The Academy of Motion Picture Arts and Sciences, the group that votes for the Oscars, is nearly 94 percent white and 77 percent male, according to a 2012 Los Angeles Times investigation. Blacks make up about 2 percent of the academy, and Latinos make up even less than that.
So what are some of things that could possibly go wrong when the Academy is almost entirely white?
Earlier this year, the Oscar ceremony's "In Memoriam" reel that features actors who have passed away in the past 12-months left out actress Lupe Ontiveros. The Mexican-American actress worked steadily throughout her 35 year career and her credits included films like "Selena," "Real Women Have Curves," "The Goonies" and "El Norte."
But she was overlooked.
Members of the National Latino Media Council (NLMC) recently met with representatives of the Academy to discuss ways in which to increase Latino representation amongst members of the Academy.
The meeting was requested by members of the NLMC after outcry from the Latino community arose regarding Ontiveros' exclusion from the 'In Memoriam' reel, and a desire to discuss their concern about the lack of diversity in the Academy's membership.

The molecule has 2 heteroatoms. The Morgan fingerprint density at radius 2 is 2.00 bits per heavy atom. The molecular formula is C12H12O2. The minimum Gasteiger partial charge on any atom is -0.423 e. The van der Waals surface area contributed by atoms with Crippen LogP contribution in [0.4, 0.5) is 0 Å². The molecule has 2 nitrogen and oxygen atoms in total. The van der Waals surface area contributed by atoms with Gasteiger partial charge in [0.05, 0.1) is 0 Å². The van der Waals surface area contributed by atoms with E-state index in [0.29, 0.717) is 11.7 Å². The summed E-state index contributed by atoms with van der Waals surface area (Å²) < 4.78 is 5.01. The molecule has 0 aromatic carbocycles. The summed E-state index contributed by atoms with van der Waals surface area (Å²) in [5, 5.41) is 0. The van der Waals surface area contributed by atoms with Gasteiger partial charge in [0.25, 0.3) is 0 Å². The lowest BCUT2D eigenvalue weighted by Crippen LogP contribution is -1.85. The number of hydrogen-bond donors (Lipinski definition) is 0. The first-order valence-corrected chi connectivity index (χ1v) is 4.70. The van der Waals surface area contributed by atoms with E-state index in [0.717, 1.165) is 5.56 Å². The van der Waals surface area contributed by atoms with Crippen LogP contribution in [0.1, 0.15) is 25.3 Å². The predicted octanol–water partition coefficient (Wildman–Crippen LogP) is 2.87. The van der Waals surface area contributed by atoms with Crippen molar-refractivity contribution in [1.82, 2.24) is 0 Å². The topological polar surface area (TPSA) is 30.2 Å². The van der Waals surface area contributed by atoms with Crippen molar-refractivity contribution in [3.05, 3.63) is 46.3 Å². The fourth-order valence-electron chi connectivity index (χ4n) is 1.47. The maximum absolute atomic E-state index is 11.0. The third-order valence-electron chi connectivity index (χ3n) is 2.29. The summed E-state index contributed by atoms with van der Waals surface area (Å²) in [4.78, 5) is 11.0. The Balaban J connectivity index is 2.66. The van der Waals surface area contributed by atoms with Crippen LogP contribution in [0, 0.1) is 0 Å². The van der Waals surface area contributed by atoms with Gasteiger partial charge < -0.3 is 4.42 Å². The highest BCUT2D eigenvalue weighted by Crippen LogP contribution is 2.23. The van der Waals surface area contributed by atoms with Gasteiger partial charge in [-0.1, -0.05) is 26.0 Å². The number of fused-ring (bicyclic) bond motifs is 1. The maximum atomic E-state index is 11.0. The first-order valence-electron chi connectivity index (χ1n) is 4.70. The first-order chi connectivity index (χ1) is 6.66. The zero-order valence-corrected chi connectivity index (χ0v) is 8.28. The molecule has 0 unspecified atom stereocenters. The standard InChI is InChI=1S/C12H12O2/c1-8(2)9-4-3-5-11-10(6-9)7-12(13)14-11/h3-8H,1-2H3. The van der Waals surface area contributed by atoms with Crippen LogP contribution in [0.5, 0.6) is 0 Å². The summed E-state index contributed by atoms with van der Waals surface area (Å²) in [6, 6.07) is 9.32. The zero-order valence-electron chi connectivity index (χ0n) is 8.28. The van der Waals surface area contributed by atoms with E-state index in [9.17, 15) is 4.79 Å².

"We had a very positive discussion, and reached accord on a number of issues and we believe that the Academy representatives are earnest in working with us to address our diversity concerns," stated retired Congressman Esteban Torres, NLMC Chairman.
NLMC is working on building a list of qualified U.S. Latinos that the Academy can invite to become members. The Academy will ultimately decide who they invite.
"We appreciated the opportunity to meet with the NLMC and discuss much of the work the Academy does year-round to encourage new filmmakers and to support Latino artists," said Academy President Hawk Koch and CEO Dawn Hudson."